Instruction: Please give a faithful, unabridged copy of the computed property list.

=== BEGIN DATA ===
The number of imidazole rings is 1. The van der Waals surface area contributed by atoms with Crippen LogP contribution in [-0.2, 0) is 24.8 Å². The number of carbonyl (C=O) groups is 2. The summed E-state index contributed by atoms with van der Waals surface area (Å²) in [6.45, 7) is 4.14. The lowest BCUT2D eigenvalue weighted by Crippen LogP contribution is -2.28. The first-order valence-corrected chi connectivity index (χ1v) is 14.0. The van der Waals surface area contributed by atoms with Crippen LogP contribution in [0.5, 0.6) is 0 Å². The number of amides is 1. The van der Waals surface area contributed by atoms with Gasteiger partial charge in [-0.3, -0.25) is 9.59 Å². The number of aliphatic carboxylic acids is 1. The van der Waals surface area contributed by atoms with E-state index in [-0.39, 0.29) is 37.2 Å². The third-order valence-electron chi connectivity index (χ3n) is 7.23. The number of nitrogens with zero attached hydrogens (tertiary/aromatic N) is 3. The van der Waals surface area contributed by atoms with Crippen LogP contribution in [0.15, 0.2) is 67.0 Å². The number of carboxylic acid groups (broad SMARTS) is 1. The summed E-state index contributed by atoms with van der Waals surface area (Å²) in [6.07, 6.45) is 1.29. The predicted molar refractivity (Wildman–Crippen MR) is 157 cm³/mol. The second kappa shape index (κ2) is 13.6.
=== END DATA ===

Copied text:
The number of imidazole rings is 1. The van der Waals surface area contributed by atoms with Crippen LogP contribution in [-0.2, 0) is 24.8 Å². The number of carbonyl (C=O) groups is 2. The summed E-state index contributed by atoms with van der Waals surface area (Å²) in [6.45, 7) is 4.14. The lowest BCUT2D eigenvalue weighted by Crippen LogP contribution is -2.28. The first-order valence-corrected chi connectivity index (χ1v) is 14.0. The van der Waals surface area contributed by atoms with Crippen LogP contribution in [0.5, 0.6) is 0 Å². The number of amides is 1. The van der Waals surface area contributed by atoms with Gasteiger partial charge in [-0.3, -0.25) is 9.59 Å². The number of aliphatic carboxylic acids is 1. The van der Waals surface area contributed by atoms with E-state index in [-0.39, 0.29) is 37.2 Å². The third-order valence-electron chi connectivity index (χ3n) is 7.23. The number of nitrogens with zero attached hydrogens (tertiary/aromatic N) is 3. The van der Waals surface area contributed by atoms with Crippen LogP contribution in [0.15, 0.2) is 67.0 Å². The number of carboxylic acid groups (broad SMARTS) is 1. The summed E-state index contributed by atoms with van der Waals surface area (Å²) in [6.07, 6.45) is 1.29. The predicted molar refractivity (Wildman–Crippen MR) is 157 cm³/mol. The second kappa shape index (κ2) is 13.6.